PINE BLUFF -- A dozen election officials from Jefferson County began training Monday on the county's new voting system.
The training, which concludes today, is intended to familiarize officials with the Jefferson County Election Commission and the county clerk's office with the new equipment, and to enable those officials to then train poll workers on the equipment they will be using.
In May, the county received nearly $1 million worth of election equipment that represents the latest e technology engineered by Election Systems & Software, an Omaha, Neb.-based manufacturer and vendor of election equipment and services.
The equipment arrived on two semitrailers filled to capacity with 148 ballot markers, 148 stands, 80 poll tablets and printers, 41 vote tabulators, and assorted equipment intended to bring the county up to the latest standard in voting hardware and software.
That equipment replaced the aging, glitch-prone ES&S iVotronics voting system the county had been using since 2006.
Election Commissioner Stuart "Stu" Soffer attended the training on Monday, held in the Election Commission office on Main Street in downtown Pine Bluff. Soffer said poll worker training sessions will need to be conducted in a different venue, as putting even a dozen election officials and voting equipment in the Election Commission office made social distancing impossible.
"When it comes to poll worker training, we're looking for places with plenty of room for social distancing," Soffer said. "I'll find a venue if I have to rent the Shrine Temple for the training."
Soffer said poll worker safety is a top priority, and to that end he said masks and gloves will be in plentiful supply and he plans to purchase face shields and gowns for any poll workers who wish to have them.
"Those gowns aren't cheap," he said. "They cost about $50 each, but I've applied for grant money with the secretary of state's office and [the Office of Emergency Management] to purchase the gowns and face shields. We want to do everything we can to make our poll workers feel comfortable."
Soffer said he is working to have a "no contact" election, wiping down voting machines between uses, and even using a tray for voters to place their identification so it can slide it across a table for the poll workers to verify.
He said Election Commission Chairman Michael Adam will send letters to the county polling sites outlining the safety measures and asking for commitments from those sites to be available in November.
Similar letters, he said, will be sent out to poll workers.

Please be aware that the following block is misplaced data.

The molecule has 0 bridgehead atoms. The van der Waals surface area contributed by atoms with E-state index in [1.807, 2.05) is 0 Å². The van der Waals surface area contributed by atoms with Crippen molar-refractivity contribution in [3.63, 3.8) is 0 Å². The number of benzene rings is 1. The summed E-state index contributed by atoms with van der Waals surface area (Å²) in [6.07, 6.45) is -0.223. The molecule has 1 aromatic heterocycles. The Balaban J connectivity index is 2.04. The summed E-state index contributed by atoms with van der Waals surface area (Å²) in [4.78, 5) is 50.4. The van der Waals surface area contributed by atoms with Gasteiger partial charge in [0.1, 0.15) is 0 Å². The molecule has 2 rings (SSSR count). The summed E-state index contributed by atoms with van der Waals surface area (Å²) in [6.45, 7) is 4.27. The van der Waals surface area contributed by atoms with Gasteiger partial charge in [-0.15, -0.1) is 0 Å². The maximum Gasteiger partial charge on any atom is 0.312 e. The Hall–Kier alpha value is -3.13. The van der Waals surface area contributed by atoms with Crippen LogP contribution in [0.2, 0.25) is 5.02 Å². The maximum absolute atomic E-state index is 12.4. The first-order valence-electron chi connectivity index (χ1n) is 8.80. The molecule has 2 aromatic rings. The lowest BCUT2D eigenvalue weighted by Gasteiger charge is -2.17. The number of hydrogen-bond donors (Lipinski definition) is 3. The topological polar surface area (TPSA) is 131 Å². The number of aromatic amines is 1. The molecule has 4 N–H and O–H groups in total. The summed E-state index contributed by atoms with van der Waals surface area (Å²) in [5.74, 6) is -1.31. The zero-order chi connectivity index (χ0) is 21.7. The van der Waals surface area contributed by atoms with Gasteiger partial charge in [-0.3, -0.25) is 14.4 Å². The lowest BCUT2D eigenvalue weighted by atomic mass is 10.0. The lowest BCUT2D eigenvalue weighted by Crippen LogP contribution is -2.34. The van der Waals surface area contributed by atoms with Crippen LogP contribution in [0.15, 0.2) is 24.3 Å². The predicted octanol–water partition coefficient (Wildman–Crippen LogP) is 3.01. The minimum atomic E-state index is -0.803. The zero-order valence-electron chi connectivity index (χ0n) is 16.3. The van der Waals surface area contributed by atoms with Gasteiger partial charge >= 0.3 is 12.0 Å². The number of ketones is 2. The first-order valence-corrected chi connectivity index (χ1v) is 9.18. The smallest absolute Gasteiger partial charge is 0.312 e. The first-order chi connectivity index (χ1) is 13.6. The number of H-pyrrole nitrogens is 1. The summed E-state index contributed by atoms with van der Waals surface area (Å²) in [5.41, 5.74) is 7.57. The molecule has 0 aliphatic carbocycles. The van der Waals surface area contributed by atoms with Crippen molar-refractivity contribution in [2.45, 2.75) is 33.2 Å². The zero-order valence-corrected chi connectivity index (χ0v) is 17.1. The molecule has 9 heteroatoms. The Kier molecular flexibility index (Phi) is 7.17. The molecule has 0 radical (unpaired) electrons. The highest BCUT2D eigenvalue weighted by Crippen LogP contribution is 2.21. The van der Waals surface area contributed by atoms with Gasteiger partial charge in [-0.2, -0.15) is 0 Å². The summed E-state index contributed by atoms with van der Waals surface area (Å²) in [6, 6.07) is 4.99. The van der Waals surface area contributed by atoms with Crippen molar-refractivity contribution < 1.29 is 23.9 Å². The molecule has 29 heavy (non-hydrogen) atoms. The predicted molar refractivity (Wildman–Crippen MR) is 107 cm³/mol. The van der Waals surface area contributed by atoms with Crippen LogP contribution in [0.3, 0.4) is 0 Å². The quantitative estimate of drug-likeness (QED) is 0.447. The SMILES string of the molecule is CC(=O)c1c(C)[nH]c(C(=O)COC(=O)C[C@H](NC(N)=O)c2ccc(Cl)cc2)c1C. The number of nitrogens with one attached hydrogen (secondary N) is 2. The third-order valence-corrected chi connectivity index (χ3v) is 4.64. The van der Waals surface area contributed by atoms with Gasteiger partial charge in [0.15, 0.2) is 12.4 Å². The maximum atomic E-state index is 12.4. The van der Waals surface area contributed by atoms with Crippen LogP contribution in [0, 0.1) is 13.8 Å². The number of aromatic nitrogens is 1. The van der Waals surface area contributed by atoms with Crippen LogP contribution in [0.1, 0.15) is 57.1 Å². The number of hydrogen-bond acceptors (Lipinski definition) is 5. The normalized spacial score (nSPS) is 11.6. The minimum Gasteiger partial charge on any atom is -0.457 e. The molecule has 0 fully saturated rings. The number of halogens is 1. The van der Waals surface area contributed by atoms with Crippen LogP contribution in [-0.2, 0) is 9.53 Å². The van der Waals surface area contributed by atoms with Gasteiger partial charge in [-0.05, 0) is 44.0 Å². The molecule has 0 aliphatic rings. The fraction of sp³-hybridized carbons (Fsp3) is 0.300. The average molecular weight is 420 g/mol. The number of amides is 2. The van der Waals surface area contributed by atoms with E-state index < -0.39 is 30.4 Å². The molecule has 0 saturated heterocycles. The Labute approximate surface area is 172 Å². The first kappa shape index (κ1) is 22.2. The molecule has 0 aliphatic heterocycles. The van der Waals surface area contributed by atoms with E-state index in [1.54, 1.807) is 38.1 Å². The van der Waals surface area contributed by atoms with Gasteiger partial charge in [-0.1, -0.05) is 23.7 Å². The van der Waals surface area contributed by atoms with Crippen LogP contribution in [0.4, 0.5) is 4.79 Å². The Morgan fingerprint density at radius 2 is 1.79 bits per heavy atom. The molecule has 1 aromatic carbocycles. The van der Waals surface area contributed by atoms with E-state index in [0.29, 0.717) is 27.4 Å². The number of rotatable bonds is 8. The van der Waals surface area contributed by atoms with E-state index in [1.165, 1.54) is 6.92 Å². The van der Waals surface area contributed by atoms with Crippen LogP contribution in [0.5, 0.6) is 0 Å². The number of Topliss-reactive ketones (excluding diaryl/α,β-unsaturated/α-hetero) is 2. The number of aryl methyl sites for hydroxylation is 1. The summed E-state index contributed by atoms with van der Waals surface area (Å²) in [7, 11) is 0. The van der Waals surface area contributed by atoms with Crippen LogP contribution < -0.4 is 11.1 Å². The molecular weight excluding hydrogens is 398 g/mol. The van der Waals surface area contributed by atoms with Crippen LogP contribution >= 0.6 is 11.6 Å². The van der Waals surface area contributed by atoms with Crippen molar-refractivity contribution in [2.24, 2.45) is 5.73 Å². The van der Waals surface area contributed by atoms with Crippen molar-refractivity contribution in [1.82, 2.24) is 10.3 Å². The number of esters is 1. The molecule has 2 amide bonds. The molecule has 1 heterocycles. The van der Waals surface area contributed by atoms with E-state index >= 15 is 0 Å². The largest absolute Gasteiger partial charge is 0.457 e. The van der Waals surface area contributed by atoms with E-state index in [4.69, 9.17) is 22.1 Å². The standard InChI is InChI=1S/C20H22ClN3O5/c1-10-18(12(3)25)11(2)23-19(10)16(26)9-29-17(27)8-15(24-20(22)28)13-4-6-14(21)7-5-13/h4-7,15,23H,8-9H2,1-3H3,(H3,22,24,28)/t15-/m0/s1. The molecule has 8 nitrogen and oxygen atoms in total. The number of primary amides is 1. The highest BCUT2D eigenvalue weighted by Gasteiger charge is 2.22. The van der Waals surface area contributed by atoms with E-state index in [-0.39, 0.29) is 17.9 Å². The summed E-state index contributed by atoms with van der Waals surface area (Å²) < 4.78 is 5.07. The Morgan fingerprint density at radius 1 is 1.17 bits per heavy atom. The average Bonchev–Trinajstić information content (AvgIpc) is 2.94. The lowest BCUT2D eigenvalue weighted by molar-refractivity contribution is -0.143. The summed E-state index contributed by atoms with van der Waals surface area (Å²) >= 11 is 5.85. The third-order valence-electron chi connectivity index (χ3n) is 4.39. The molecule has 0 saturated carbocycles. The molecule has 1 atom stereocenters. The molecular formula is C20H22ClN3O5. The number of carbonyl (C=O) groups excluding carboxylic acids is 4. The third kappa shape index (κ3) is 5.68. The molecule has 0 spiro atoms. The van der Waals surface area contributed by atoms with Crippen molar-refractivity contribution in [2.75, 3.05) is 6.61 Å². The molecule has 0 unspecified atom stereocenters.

"Our big concern right now is having a sufficient number of polling sites and enough poll workers to staff them," he said. "We want to make sure our poll workers know what steps we're taking to keep them safe during this election."
Jefferson County Clerk Shawndra Taggart, who was present at the training session Monday, said she was favorably impressed with the new voting system.
"It seems like it will be a lot easier, especially on our end," she said. "Much easier and faster."
The equipment was part of a $2.7 million purchase made by the Arkansas secretary of state's office using state and federal funds to provide new voting equipment to nine Arkansas counties that lacked adequate funding to share the cost with the state.
By the March 3 primary, 64 Arkansas counties had upgraded to the new ExpressVote system, purchased through a mixture of local, state and federal funds. Pulaski and Scott counties signed contracts in February to receive new voting equipment. The nine remaining counties -- Bradley, Conway, Fulton, Jefferson, Lee, Monroe, Newton, Searcy and Stone -- were notified in April that they would receive the equipment without having to come up with matching funds after the coronavirus pandemic resulted in a sharp economic downturn.
Even before the pandemic, Jefferson County had made clear that it would be hard-pressed to come up with matching funds to qualify for state assistance to make the purchase. The estimated $940,000 cost of the machines would have required Jefferson County to pay just over $321,000 out of county funds. County officials had been saying for months that declining revenue had left the county with barely enough funds to cover its ongoing obligations.